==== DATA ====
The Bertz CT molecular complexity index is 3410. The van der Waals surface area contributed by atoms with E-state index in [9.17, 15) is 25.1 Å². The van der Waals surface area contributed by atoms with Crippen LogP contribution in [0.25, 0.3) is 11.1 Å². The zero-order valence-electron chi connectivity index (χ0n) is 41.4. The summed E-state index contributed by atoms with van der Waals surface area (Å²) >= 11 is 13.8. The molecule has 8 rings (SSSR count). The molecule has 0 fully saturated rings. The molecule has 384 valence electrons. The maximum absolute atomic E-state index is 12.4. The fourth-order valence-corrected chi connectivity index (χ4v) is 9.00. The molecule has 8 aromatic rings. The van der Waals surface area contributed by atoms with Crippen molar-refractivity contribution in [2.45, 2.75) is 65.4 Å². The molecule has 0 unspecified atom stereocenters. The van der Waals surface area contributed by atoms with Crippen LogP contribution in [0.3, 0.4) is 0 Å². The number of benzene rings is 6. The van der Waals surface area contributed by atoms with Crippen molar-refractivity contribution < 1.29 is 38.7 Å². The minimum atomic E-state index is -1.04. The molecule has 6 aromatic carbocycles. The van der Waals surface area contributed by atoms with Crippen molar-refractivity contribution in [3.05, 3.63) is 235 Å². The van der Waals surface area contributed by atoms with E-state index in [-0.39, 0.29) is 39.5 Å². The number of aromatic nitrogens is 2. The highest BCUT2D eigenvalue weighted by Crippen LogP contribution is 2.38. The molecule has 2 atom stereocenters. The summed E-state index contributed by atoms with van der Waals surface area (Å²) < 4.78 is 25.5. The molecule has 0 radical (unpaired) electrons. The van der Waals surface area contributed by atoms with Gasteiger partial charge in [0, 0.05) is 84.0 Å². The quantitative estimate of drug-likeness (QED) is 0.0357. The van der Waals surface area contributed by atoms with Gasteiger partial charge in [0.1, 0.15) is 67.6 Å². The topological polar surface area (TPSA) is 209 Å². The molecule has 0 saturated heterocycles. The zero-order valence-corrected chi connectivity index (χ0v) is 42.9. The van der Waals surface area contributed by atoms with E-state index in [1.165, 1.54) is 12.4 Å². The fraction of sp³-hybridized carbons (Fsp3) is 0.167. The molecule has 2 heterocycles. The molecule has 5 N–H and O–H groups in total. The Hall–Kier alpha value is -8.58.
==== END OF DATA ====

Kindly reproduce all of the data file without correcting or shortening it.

The Bertz CT molecular complexity index is 3410. The van der Waals surface area contributed by atoms with E-state index in [9.17, 15) is 25.1 Å². The van der Waals surface area contributed by atoms with Crippen LogP contribution in [0.25, 0.3) is 11.1 Å². The zero-order valence-electron chi connectivity index (χ0n) is 41.4. The summed E-state index contributed by atoms with van der Waals surface area (Å²) >= 11 is 13.8. The molecule has 8 rings (SSSR count). The molecule has 0 fully saturated rings. The molecule has 384 valence electrons. The maximum absolute atomic E-state index is 12.4. The fourth-order valence-corrected chi connectivity index (χ4v) is 9.00. The molecule has 8 aromatic rings. The van der Waals surface area contributed by atoms with Crippen molar-refractivity contribution in [2.45, 2.75) is 65.4 Å². The molecule has 0 unspecified atom stereocenters. The van der Waals surface area contributed by atoms with Crippen LogP contribution in [0.3, 0.4) is 0 Å². The number of benzene rings is 6. The van der Waals surface area contributed by atoms with Crippen molar-refractivity contribution < 1.29 is 38.7 Å². The minimum atomic E-state index is -1.04. The molecule has 6 aromatic carbocycles. The van der Waals surface area contributed by atoms with Crippen molar-refractivity contribution in [3.05, 3.63) is 235 Å². The van der Waals surface area contributed by atoms with E-state index in [-0.39, 0.29) is 39.5 Å². The number of aromatic nitrogens is 2. The highest BCUT2D eigenvalue weighted by Crippen LogP contribution is 2.38. The molecule has 2 atom stereocenters. The summed E-state index contributed by atoms with van der Waals surface area (Å²) < 4.78 is 25.5. The molecule has 0 radical (unpaired) electrons. The van der Waals surface area contributed by atoms with Gasteiger partial charge in [0, 0.05) is 84.0 Å². The quantitative estimate of drug-likeness (QED) is 0.0357. The van der Waals surface area contributed by atoms with Gasteiger partial charge in [0.1, 0.15) is 67.6 Å². The topological polar surface area (TPSA) is 209 Å². The molecule has 0 saturated heterocycles. The zero-order valence-corrected chi connectivity index (χ0v) is 42.9. The van der Waals surface area contributed by atoms with E-state index in [1.165, 1.54) is 12.4 Å². The fraction of sp³-hybridized carbons (Fsp3) is 0.167. The molecule has 2 heterocycles. The molecule has 5 N–H and O–H groups in total. The Hall–Kier alpha value is -8.58.